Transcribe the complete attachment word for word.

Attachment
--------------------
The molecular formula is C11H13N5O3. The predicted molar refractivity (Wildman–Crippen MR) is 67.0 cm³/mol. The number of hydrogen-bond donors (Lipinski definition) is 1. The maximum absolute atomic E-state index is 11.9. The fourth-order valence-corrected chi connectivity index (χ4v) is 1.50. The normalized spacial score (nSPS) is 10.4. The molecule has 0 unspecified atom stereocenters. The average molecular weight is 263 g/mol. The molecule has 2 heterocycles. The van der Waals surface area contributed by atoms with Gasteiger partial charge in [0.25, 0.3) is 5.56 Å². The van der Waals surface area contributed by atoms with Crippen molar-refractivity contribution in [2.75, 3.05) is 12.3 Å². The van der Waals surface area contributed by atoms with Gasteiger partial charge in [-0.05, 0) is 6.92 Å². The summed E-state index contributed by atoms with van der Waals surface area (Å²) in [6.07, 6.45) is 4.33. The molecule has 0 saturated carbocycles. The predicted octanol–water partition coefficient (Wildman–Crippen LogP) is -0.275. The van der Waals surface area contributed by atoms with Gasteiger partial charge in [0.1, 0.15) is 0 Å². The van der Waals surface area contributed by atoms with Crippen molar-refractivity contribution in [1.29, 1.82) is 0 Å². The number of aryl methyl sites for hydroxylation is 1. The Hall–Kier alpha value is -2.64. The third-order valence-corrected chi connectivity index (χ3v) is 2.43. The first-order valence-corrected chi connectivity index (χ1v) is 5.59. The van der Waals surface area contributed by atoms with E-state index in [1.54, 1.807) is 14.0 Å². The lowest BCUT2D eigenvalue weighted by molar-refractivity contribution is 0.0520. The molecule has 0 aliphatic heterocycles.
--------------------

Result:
The molecular formula is C11H13N5O3. The predicted molar refractivity (Wildman–Crippen MR) is 67.0 cm³/mol. The number of hydrogen-bond donors (Lipinski definition) is 1. The maximum absolute atomic E-state index is 11.9. The fourth-order valence-corrected chi connectivity index (χ4v) is 1.50. The normalized spacial score (nSPS) is 10.4. The molecule has 0 unspecified atom stereocenters. The average molecular weight is 263 g/mol. The molecule has 2 heterocycles. The van der Waals surface area contributed by atoms with Gasteiger partial charge in [0.25, 0.3) is 5.56 Å². The van der Waals surface area contributed by atoms with Crippen molar-refractivity contribution in [2.75, 3.05) is 12.3 Å². The van der Waals surface area contributed by atoms with Gasteiger partial charge in [-0.05, 0) is 6.92 Å². The summed E-state index contributed by atoms with van der Waals surface area (Å²) in [6.07, 6.45) is 4.33. The molecule has 0 saturated carbocycles. The predicted octanol–water partition coefficient (Wildman–Crippen LogP) is -0.275. The van der Waals surface area contributed by atoms with Gasteiger partial charge in [0.1, 0.15) is 0 Å². The van der Waals surface area contributed by atoms with Crippen molar-refractivity contribution in [1.29, 1.82) is 0 Å². The number of aryl methyl sites for hydroxylation is 1. The Hall–Kier alpha value is -2.64. The third-order valence-corrected chi connectivity index (χ3v) is 2.43. The first-order valence-corrected chi connectivity index (χ1v) is 5.59. The van der Waals surface area contributed by atoms with E-state index in [1.54, 1.807) is 14.0 Å². The lowest BCUT2D eigenvalue weighted by molar-refractivity contribution is 0.0520. The molecule has 0 aliphatic heterocycles.